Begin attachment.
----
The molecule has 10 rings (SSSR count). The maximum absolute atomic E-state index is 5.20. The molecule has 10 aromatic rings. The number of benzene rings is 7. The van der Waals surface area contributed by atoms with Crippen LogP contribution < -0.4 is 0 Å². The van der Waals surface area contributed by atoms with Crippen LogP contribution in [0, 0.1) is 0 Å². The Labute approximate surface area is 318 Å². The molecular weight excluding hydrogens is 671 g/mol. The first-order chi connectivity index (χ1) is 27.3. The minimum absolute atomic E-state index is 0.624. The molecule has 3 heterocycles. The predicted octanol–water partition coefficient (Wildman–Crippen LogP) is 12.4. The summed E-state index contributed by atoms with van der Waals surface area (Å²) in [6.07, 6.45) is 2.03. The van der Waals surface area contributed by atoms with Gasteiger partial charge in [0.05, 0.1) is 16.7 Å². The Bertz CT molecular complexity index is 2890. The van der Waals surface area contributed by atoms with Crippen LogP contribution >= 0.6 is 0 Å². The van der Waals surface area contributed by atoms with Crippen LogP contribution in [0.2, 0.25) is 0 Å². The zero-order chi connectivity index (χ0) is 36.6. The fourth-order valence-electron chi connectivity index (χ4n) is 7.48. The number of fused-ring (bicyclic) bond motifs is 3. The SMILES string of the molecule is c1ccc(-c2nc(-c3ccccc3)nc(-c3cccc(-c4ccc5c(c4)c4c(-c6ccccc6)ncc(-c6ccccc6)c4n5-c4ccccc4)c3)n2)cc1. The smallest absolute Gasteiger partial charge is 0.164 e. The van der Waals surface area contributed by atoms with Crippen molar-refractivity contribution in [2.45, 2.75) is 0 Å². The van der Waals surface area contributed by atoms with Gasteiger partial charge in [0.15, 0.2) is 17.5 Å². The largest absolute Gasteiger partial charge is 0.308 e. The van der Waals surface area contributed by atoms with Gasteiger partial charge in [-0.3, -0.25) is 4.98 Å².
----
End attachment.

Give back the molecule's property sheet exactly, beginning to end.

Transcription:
The molecule has 10 rings (SSSR count). The maximum absolute atomic E-state index is 5.20. The molecule has 10 aromatic rings. The number of benzene rings is 7. The van der Waals surface area contributed by atoms with Crippen LogP contribution < -0.4 is 0 Å². The van der Waals surface area contributed by atoms with Crippen LogP contribution in [0, 0.1) is 0 Å². The Labute approximate surface area is 318 Å². The molecular weight excluding hydrogens is 671 g/mol. The first-order chi connectivity index (χ1) is 27.3. The minimum absolute atomic E-state index is 0.624. The molecule has 3 heterocycles. The predicted octanol–water partition coefficient (Wildman–Crippen LogP) is 12.4. The summed E-state index contributed by atoms with van der Waals surface area (Å²) in [6.07, 6.45) is 2.03. The van der Waals surface area contributed by atoms with Gasteiger partial charge in [0.05, 0.1) is 16.7 Å². The Bertz CT molecular complexity index is 2890. The van der Waals surface area contributed by atoms with Crippen LogP contribution >= 0.6 is 0 Å². The van der Waals surface area contributed by atoms with Crippen LogP contribution in [0.2, 0.25) is 0 Å². The zero-order chi connectivity index (χ0) is 36.6. The fourth-order valence-electron chi connectivity index (χ4n) is 7.48. The number of fused-ring (bicyclic) bond motifs is 3. The SMILES string of the molecule is c1ccc(-c2nc(-c3ccccc3)nc(-c3cccc(-c4ccc5c(c4)c4c(-c6ccccc6)ncc(-c6ccccc6)c4n5-c4ccccc4)c3)n2)cc1. The smallest absolute Gasteiger partial charge is 0.164 e. The van der Waals surface area contributed by atoms with Crippen molar-refractivity contribution in [2.45, 2.75) is 0 Å². The van der Waals surface area contributed by atoms with Gasteiger partial charge in [0.15, 0.2) is 17.5 Å². The largest absolute Gasteiger partial charge is 0.308 e. The van der Waals surface area contributed by atoms with Gasteiger partial charge in [-0.3, -0.25) is 4.98 Å².